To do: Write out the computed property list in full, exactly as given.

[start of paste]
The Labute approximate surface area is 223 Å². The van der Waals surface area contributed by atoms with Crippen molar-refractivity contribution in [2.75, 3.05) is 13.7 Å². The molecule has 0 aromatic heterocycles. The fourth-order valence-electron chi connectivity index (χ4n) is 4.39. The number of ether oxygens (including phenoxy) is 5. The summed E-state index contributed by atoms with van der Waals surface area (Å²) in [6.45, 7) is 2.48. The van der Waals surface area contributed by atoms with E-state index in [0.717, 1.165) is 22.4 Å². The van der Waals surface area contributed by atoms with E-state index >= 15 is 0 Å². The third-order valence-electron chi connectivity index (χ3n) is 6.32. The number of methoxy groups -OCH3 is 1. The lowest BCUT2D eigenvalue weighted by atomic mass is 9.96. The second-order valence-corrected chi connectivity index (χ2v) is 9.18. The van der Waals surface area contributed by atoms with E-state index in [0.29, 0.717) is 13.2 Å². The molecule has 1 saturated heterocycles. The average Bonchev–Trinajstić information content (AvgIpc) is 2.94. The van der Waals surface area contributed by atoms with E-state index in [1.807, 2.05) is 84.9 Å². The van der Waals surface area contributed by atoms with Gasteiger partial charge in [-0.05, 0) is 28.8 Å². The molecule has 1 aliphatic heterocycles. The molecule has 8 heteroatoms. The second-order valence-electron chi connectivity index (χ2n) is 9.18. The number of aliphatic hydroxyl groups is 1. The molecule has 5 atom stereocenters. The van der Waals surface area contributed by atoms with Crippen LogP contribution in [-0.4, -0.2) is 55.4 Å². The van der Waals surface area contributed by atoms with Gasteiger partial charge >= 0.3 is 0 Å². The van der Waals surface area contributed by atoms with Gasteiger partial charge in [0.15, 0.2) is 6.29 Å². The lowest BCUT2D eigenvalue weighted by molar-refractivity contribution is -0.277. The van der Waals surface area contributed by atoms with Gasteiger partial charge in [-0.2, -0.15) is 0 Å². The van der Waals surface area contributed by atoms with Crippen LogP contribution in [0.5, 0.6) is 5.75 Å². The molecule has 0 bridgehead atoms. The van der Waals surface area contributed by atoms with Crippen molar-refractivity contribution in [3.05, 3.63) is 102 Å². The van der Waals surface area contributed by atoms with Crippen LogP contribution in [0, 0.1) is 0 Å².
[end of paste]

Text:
The Labute approximate surface area is 223 Å². The van der Waals surface area contributed by atoms with Crippen molar-refractivity contribution in [2.75, 3.05) is 13.7 Å². The molecule has 0 aromatic heterocycles. The fourth-order valence-electron chi connectivity index (χ4n) is 4.39. The number of ether oxygens (including phenoxy) is 5. The summed E-state index contributed by atoms with van der Waals surface area (Å²) in [6.45, 7) is 2.48. The van der Waals surface area contributed by atoms with E-state index in [0.717, 1.165) is 22.4 Å². The van der Waals surface area contributed by atoms with E-state index >= 15 is 0 Å². The third-order valence-electron chi connectivity index (χ3n) is 6.32. The number of methoxy groups -OCH3 is 1. The lowest BCUT2D eigenvalue weighted by atomic mass is 9.96. The second-order valence-corrected chi connectivity index (χ2v) is 9.18. The van der Waals surface area contributed by atoms with E-state index in [0.29, 0.717) is 13.2 Å². The molecule has 1 saturated heterocycles. The average Bonchev–Trinajstić information content (AvgIpc) is 2.94. The van der Waals surface area contributed by atoms with E-state index in [1.807, 2.05) is 84.9 Å². The van der Waals surface area contributed by atoms with Gasteiger partial charge in [-0.05, 0) is 28.8 Å². The molecule has 1 aliphatic heterocycles. The molecule has 8 heteroatoms. The second-order valence-electron chi connectivity index (χ2n) is 9.18. The number of aliphatic hydroxyl groups is 1. The molecule has 5 atom stereocenters. The van der Waals surface area contributed by atoms with Crippen LogP contribution in [-0.4, -0.2) is 55.4 Å². The van der Waals surface area contributed by atoms with Gasteiger partial charge >= 0.3 is 0 Å². The van der Waals surface area contributed by atoms with Gasteiger partial charge in [0.15, 0.2) is 6.29 Å². The lowest BCUT2D eigenvalue weighted by molar-refractivity contribution is -0.277. The van der Waals surface area contributed by atoms with Gasteiger partial charge in [-0.2, -0.15) is 0 Å². The van der Waals surface area contributed by atoms with Crippen LogP contribution in [0.5, 0.6) is 5.75 Å². The molecule has 0 bridgehead atoms. The van der Waals surface area contributed by atoms with Crippen molar-refractivity contribution in [3.05, 3.63) is 102 Å². The van der Waals surface area contributed by atoms with Crippen LogP contribution in [0, 0.1) is 0 Å².